Outside of my day-job I study food in medieval England, so I was *very* interested in this challenge to see whether or not I had any skills to recreate some of the foods I study. Though the ingredients and techniques may often seem strange to modern kitchens, there’s much more that seems familiar once a bit of creative interpretation and translation is applied. Although I wasn’t aware of any medieval recipe-books in FSU’s Special Collections, I figured the mid-seventeenth century was a pretty good place to start!
For my recipe, I tried to find something from the 1658 edition of The Compleat Cook: Expertly Prescribing the most ready wayes, whether Italian, Spanish, or French, for dressing of Flesh, and Fish, Ordering of Sauces, or making of Pastry. There’s tons of fun stuff in there for those ready to experiment with historical food, but as someone who is dreadfully inept at baking and also a vegetarian, there weren’t that many recipes I could bring myself to commit to. But just as portobello steaks and burgers have come to serve as a stand-in for beef in many modern American sports bars, I figured the recipe “To ſtew Muſhromes” (pp. 97-98) would be right up my alley with a strategic substitution or two. I love mushrooms, and the mix of savory and citrus elements sounded incredibly interesting. The general modern* availability of the ingredients didn’t hurt either – though “mutton gravy” was a bit out of my grasp (it’s also the only thing I needed to swap out for a vegetarian option anyhow). All-in-all this was a pretty easy recipe and it turned out surprisingly good. There were some parts that I think I would change for future iterations, but I’ll get to those at the end.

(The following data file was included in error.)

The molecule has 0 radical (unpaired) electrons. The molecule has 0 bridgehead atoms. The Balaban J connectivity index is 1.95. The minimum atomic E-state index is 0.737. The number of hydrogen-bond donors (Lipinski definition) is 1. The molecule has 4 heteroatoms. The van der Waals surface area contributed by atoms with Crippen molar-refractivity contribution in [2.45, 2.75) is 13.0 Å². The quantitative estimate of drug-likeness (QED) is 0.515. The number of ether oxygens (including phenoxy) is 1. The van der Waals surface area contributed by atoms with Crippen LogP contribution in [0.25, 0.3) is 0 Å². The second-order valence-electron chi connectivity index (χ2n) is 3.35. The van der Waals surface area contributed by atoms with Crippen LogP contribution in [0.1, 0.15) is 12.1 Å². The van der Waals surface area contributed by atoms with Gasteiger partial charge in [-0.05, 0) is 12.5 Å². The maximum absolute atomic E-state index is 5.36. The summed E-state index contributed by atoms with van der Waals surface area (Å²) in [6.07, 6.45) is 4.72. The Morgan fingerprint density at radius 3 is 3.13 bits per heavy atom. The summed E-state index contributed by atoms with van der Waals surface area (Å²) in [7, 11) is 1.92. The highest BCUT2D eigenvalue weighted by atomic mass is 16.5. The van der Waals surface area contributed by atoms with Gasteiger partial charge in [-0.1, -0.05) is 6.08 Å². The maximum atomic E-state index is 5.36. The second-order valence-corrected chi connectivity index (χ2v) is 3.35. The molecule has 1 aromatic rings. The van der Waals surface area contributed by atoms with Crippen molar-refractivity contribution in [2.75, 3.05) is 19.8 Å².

* (Historical availability is a different matter altogether, which is discussed below!)
Here’s the recipe as transcribed from pages 97 and 98 of The Compleat Cook, long-s (ſ) retained:
To ſtew Muſhromes
Take them freſh gathered and cut off the hard end of the ſtalk,& as you pill
them throw them into a Diſh of White-wine, after they have lain half an
houre or there-upon, draine them from the Wine, and put them between two